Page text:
Walking into the Out of Nowhere exhibition that has just opened at the Royal Cornwall Museum
in Truro is like treating yourself to a visual feast. Known as triptychs, huge paintings across three large canvasses adorn much of the wall space some of them brightly coloured and all featuring intricate details that demand a closer look.
Artist Noel Betowski has lived in Cornwall since 1987 and the inspiration he draws from his surroundings is implicit in his works, some of which, he says, took as much as two months each, working twelve hours a day, to produce. Its not hard to see why.
I have a rough idea of what I want to achieve when I start a painting but my original ideas develop and change in the process, said Noel. I havent seen the triptychs hanging together before and must admit to feeling overwhelmed. The museum has done a brilliant job and the gallery is wonderful.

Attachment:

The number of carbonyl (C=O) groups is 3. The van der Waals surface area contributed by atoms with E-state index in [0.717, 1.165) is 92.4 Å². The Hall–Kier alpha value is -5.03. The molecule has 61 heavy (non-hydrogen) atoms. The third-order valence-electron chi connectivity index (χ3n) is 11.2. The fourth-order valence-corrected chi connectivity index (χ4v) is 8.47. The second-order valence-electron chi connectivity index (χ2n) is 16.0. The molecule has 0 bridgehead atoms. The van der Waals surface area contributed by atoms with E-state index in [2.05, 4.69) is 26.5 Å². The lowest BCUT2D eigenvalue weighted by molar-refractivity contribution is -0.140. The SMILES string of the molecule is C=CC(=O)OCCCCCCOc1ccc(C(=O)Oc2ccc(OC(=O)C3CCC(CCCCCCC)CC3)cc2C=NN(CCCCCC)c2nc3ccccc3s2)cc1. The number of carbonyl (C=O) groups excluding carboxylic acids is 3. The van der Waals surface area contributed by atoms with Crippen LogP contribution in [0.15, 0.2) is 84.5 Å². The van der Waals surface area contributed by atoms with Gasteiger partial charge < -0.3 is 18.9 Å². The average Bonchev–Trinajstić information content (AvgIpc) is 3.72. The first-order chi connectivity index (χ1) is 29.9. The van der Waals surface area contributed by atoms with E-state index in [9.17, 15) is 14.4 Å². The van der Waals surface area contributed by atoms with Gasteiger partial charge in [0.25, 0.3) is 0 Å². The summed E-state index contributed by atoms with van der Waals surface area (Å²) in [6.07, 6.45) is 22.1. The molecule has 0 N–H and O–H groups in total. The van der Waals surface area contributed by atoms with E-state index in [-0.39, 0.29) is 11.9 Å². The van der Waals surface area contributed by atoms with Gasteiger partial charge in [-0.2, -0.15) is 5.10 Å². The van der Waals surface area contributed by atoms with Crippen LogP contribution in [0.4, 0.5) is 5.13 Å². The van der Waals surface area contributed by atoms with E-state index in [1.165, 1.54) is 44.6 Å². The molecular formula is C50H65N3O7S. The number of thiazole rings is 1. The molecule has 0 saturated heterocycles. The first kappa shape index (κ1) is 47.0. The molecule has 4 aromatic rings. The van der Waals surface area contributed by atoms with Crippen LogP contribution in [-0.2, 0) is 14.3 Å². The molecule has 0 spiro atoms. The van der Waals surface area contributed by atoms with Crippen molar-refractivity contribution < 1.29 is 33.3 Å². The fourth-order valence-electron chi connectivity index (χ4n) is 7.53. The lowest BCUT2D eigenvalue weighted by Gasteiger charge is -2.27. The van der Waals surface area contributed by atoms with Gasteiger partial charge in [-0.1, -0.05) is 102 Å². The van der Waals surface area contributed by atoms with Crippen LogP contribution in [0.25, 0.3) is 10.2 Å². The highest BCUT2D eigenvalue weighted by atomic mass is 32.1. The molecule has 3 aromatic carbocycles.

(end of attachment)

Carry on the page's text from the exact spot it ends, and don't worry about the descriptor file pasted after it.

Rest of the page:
It is the first time that Noel has exhibited in the museum but he has enjoyed considerable success since graduating from Central (now St Martins) School of Art in 1976. He has been a professional painter since the mid 1980s, exhibiting extensively at galleries including the Royal Academy and the National Portrait Gallery, and his works appear in numerous private collections throughout the world.
The idea for Out of Nowhere was initially derived from a lino print entitled Emerging Geometry that Noel created in 1973 and the drawing of a fence he did whilst living at Muswell Hill, London, in 1980. Combining those approaches with the inspiration he continues to derive from his much-loved West Cornwall home and his lifelong passion for music, he has come up with a show that is both geometric and strangely mystical in its appeal.